Learn how wearing sun block could raise your cholesterol and diabetes could protect you from extreme cold. Mutation, genetic transmission, and survival of the fittest form the foundation of evolutionary law, and Sharon Moalem explains how certain genetic disease states might promote continued existence. Narrator Eric Conger's brisk pace keeps the facts coming and the interest level high, but he never sounds hurried or mumbles a word. He doesn't break his rhythm with annoying pauses for quoted material or struggle with the plethora of scientific terms. The combination of an excellent narrator and well-informed writers provides information that brings the inquisitive mind up to date on genetics that apply to our everyday lives.
Survival of the Sickest reveals the answers to these and many other questions as it unravels the amazing connections between evolution, disease, and human health today.
Joining the ranks of modern myth busters, Dr. Sharon Moalem turns our current understanding of illness on its head and challenges us to fundamentally change the way we think about our bodies, our health, and our relationship to just about every other living thing on earth, from plants and animals to insects and bacteria.
Survival of the Sickest is filled with fascinating insights and cutting-edge research, presented in a way that is both accessible and utterly absorbing. This is a book about the interconnectedness of all life on earth and, especially, what that means for us. Listen to it. You're already living it.
©2007 Sharon Moalem; (P)2007 HarperCollins Publishers
"A lively and enthusiastic treatise." (Kirkus Reviews)
Ah, evolution at its finest. If you don't like the theory of evolution, this book isn't for you. The author goes out on a limb on most of his theories, but then again, he isn't writing a scientific paper. He finds interesting connections that make the reader consider exactly what it means to be a human being. Eight percent of our genetic code comes from viruses, we all have epigenes that are influenced by our environment, did the 14th century plague affect our genetic heritage, what is the relationship between diabetes and climate change--these are only a few of the interesting things you will find in this book. This is such a good listen, and has so many interesting concepts, I think I will have to buy a hard copy of the book.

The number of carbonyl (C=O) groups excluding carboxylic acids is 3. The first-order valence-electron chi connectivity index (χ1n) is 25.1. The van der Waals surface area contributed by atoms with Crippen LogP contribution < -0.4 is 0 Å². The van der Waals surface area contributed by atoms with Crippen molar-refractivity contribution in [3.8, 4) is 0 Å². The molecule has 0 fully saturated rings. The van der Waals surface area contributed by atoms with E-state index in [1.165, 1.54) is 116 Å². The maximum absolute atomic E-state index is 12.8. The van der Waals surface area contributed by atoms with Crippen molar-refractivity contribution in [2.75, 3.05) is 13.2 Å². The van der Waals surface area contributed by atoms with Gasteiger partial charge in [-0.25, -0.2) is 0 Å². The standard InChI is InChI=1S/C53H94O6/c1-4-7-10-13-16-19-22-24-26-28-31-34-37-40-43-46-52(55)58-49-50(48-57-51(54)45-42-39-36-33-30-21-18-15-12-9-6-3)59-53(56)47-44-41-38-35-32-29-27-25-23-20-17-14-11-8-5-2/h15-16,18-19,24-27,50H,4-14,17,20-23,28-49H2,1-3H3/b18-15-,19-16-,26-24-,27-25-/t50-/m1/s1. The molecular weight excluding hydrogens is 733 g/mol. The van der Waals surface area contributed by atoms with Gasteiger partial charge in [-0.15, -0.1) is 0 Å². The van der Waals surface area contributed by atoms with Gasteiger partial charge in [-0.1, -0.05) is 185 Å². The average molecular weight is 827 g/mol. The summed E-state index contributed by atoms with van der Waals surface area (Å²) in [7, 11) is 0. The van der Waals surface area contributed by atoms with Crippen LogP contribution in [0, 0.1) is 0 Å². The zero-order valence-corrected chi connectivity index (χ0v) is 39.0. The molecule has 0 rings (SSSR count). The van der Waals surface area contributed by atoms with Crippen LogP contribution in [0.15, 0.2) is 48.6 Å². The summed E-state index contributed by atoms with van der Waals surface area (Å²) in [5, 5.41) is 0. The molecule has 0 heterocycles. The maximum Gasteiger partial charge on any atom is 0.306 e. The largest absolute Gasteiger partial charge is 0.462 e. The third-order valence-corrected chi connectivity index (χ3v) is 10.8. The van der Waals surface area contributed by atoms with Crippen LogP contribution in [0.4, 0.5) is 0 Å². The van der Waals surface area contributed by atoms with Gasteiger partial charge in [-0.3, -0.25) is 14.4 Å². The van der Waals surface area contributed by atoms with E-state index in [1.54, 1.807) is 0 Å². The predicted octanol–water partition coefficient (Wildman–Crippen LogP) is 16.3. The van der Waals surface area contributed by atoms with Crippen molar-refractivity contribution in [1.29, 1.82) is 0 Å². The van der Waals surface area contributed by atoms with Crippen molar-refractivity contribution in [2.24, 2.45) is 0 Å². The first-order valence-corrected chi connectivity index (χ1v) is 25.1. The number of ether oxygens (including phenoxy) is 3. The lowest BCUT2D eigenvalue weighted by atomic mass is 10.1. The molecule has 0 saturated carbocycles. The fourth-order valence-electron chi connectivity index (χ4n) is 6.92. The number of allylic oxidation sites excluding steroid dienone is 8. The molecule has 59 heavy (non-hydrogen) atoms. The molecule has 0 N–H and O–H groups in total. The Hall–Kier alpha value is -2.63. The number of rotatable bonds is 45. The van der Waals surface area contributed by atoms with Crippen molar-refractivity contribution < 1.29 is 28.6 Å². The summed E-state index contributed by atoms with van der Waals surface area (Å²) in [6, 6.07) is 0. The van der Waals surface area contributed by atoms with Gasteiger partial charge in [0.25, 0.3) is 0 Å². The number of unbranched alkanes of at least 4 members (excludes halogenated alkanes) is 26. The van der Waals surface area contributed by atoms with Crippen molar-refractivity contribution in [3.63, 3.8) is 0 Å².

This book is not a rehashing of stale info. It takes an amazingly incitful view of some fundamental issues. The narration is great and the presentation is understandable even to laymen. I highly recommend it.
I’m an undergraduate biophysics student, so I already have a wide base of information about genetics. And I still found this book enjoyable. It did two things for me:
1) It helped define what is meant by “fittest” in evolution. Corner a geneticist and ask him to define fittest and you’ll get a lot of hand ringing and not much else. Here are some really good examples of what survives and why.
2) Gives clear evidence of human evolution. Talking about human evolution really brings it all home. Understand the pressures that changed different human populations in a really fascinating part of our history.
All of this is done in a way that is entertaining and personal.
Sharon Moalem has done each reader a great service with the book Survival of the Sickest. Each chapter is a self-contained discussion of an aspect of human health and vulnerability. Of particular interest to me were the discussion of how prenatal diet effects the unborn; males and females and how DNA from viruses comingle with out own. This is a wonderful book written to for a general audience. It is well writtten, well read, and well worth the listener's time.
My favorite genres are absurdist humor, Sci-fi & modern fantasy, but, as you can see, I'll read just about anything. Don't mind the typos.
This book kept me interested from the first to the last. I'm in the medical field so it is where my interest lies but I think anyone would enjoy this one.
Every month I try to listen to one fiction and one non-fiction book, from which I can learn something new. This book was fascinating and I found myself backing up to re-listen to a few parts, just to make sure I got it. Is it a long listen? Sure, a few points are repeated. But, overall the concepts and theories are very interesting and fresh (at least to me). My only complaint is the odd and unexpected pieces of music that are played during seemingly random times throughout the reading - the first time it happened, I thought a phone was ringing. I recommend this book, if you have a curiosity about science and are open to novel ideas.
Definitely worth reading, although there was one part where he got long-winded. However, it explained (potentially) several things about human evolution and how those things were impacting us today, that were very interesting and enlightening.
Having little previous exposure to genetics, I found this book to be a fascinating overview of many of the latest breakthroughs in the field. Many of his theories were also quite thought-provoking. I have recommended it to several people.
The book revolves around the author's fascination with the idea that a specific genetic disease exists because it helped people survive the bubonic plague, but he offers no convincing proof of this. Then he goes off onto things that are even more speculative.
Unfortunately there were no reviews on this book before I downloaded it. I wouldn't waste my money on this one. The author has many theories, and contradicts his own theories throughout the only three chapters I was able to listen to. Download Mountains Beyond Mountains, or Demon Under the Microscope. I will listen to those two books again and again.
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